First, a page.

Later, stores are won increasingly slowly because we are running out of stores to win. Figure 4.4 "Growth in the Number of Stores Stocking a Brand Depends on Sales Force and Consumers" is therefore incomplete; we need to see the falling stock of potential stores as well, as shown in Figure 4.5 "Limited Potential Slows Growth in Stores Stocking the Brand".

Running out of potential stores is not the only reason for the limited win rate, however. The product manager needs to go through a few steps in order to estimate this win rate over the 2 years of the product launch (Figure 4.6 "Estimating Sales Force Success Over Time").

  • The horizontal solid line shows the maximum that could be achieved if all sales calls contributed to winning stores and every store found the product sufficiently profitable to stock.
  • The solid curve grows toward the maximum store win rate as our advertising gradually reaches the consumers whose demand makes the product desirable to stores.
  • Unfortunately, by the time we get close to this maximum rate, our salespeople are busy looking after existing stores (dashed line).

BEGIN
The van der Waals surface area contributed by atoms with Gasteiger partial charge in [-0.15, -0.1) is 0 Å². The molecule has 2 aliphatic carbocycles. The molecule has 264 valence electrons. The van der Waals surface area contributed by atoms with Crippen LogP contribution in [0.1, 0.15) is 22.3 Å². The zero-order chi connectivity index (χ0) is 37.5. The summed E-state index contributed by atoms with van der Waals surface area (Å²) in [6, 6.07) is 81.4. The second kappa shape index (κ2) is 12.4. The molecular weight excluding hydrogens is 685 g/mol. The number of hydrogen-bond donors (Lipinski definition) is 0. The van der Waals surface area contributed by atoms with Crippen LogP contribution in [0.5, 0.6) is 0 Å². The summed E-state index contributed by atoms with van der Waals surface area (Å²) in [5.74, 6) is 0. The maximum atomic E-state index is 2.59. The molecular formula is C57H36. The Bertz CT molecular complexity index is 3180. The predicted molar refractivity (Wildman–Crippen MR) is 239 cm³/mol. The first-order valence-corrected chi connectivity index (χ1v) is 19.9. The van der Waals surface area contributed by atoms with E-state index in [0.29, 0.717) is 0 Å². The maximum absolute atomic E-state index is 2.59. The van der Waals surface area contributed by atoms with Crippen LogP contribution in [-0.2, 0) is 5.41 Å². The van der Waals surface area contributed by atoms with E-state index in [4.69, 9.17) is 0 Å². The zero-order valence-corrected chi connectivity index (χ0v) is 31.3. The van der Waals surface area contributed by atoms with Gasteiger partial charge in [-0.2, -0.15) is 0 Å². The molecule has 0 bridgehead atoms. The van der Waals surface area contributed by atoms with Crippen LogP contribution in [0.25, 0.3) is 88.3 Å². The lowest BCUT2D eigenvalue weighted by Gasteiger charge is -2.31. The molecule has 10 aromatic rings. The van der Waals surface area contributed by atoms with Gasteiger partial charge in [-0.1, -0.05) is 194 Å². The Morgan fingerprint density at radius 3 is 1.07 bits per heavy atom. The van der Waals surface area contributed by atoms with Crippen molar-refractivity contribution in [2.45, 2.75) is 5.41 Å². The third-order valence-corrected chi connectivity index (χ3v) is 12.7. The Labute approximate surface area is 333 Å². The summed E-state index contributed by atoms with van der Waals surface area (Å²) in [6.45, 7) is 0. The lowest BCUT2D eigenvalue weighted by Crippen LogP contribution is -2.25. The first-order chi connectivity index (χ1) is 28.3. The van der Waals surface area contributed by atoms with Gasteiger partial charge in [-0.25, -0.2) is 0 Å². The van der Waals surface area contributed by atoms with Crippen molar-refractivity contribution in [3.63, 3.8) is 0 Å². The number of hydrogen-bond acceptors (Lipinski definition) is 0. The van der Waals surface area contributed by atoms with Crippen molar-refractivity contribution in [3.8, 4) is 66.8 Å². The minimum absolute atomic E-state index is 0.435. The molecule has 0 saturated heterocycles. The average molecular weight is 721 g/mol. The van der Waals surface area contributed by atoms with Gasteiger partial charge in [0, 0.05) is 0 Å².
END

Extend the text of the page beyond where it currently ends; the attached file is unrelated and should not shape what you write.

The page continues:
• Finally, as the remaining potential stores become scarcer, the win rate is reduced still further (dotted line).

Figure 4.5 Limited Potential Slows Growth in Stores Stocking the Brand

Figure 4.6 Estimating Sales Force Success Over Time

The product manager can use the same process to estimate how rapidly consumers might be made aware of the brand. Two factors drive awareness: the firm’s own advertising expenditures and the brand’s presence in stores.

We now have some circularity in our reasoning. Growth in consumer awareness depends in part on the resource of stores, and growth in stores depends on the number of consumers. Putting these two together gives us a precise picture of what we mean when we say that our resources are complementary.